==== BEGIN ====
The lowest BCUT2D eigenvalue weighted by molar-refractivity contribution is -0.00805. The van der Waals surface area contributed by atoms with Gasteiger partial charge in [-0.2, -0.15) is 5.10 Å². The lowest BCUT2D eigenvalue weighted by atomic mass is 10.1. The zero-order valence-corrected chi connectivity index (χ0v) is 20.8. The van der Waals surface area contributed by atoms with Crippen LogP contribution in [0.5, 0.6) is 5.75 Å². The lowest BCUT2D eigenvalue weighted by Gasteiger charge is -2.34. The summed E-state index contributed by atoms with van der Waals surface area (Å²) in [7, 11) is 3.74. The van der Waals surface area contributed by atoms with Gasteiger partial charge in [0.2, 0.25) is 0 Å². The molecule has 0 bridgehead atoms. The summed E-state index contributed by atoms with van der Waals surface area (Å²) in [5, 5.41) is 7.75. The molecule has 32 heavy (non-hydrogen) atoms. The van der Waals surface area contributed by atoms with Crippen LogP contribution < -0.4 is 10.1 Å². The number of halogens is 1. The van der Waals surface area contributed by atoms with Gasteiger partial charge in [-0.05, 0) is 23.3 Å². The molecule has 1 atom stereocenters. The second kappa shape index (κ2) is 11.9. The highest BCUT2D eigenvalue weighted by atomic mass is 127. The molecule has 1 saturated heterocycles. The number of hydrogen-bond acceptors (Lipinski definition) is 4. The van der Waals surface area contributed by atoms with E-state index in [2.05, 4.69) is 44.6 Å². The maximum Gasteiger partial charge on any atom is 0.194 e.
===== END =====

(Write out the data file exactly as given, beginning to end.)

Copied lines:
The lowest BCUT2D eigenvalue weighted by molar-refractivity contribution is -0.00805. The van der Waals surface area contributed by atoms with Gasteiger partial charge in [-0.2, -0.15) is 5.10 Å². The lowest BCUT2D eigenvalue weighted by atomic mass is 10.1. The zero-order valence-corrected chi connectivity index (χ0v) is 20.8. The van der Waals surface area contributed by atoms with Crippen LogP contribution in [0.5, 0.6) is 5.75 Å². The lowest BCUT2D eigenvalue weighted by Gasteiger charge is -2.34. The summed E-state index contributed by atoms with van der Waals surface area (Å²) in [7, 11) is 3.74. The van der Waals surface area contributed by atoms with Gasteiger partial charge in [0.2, 0.25) is 0 Å². The molecule has 0 bridgehead atoms. The summed E-state index contributed by atoms with van der Waals surface area (Å²) in [5, 5.41) is 7.75. The molecule has 32 heavy (non-hydrogen) atoms. The van der Waals surface area contributed by atoms with Crippen LogP contribution < -0.4 is 10.1 Å². The number of halogens is 1. The van der Waals surface area contributed by atoms with Gasteiger partial charge in [-0.05, 0) is 23.3 Å². The molecule has 1 atom stereocenters. The second kappa shape index (κ2) is 11.9. The highest BCUT2D eigenvalue weighted by atomic mass is 127. The molecule has 1 saturated heterocycles. The number of hydrogen-bond acceptors (Lipinski definition) is 4. The van der Waals surface area contributed by atoms with E-state index in [2.05, 4.69) is 44.6 Å². The maximum Gasteiger partial charge on any atom is 0.194 e.